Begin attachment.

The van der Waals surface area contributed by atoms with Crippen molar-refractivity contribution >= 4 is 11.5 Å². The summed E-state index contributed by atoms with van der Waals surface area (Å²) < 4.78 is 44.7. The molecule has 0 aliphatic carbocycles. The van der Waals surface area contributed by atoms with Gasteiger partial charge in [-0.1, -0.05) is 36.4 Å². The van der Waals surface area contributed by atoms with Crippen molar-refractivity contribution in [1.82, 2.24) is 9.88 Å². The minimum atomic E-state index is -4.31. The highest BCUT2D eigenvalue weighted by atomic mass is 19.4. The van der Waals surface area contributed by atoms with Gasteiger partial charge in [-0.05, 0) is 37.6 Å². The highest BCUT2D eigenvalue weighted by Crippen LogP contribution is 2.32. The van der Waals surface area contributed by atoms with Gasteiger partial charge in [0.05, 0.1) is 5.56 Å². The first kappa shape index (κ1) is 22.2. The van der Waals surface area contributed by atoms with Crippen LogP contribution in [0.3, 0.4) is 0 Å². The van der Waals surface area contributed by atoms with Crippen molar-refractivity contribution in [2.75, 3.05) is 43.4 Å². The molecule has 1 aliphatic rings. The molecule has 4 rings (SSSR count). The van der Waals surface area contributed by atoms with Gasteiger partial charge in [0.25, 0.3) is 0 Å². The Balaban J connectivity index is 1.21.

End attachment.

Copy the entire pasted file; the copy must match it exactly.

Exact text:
The van der Waals surface area contributed by atoms with Crippen molar-refractivity contribution >= 4 is 11.5 Å². The summed E-state index contributed by atoms with van der Waals surface area (Å²) < 4.78 is 44.7. The molecule has 0 aliphatic carbocycles. The van der Waals surface area contributed by atoms with Gasteiger partial charge in [-0.1, -0.05) is 36.4 Å². The van der Waals surface area contributed by atoms with Crippen molar-refractivity contribution in [1.82, 2.24) is 9.88 Å². The minimum atomic E-state index is -4.31. The highest BCUT2D eigenvalue weighted by atomic mass is 19.4. The van der Waals surface area contributed by atoms with Gasteiger partial charge in [-0.05, 0) is 37.6 Å². The highest BCUT2D eigenvalue weighted by Crippen LogP contribution is 2.32. The van der Waals surface area contributed by atoms with Gasteiger partial charge in [0.05, 0.1) is 5.56 Å². The first kappa shape index (κ1) is 22.2. The van der Waals surface area contributed by atoms with Crippen LogP contribution in [0.3, 0.4) is 0 Å². The van der Waals surface area contributed by atoms with Crippen molar-refractivity contribution in [2.75, 3.05) is 43.4 Å². The molecule has 1 aliphatic rings. The molecule has 4 rings (SSSR count). The van der Waals surface area contributed by atoms with Gasteiger partial charge in [0.25, 0.3) is 0 Å². The Balaban J connectivity index is 1.21.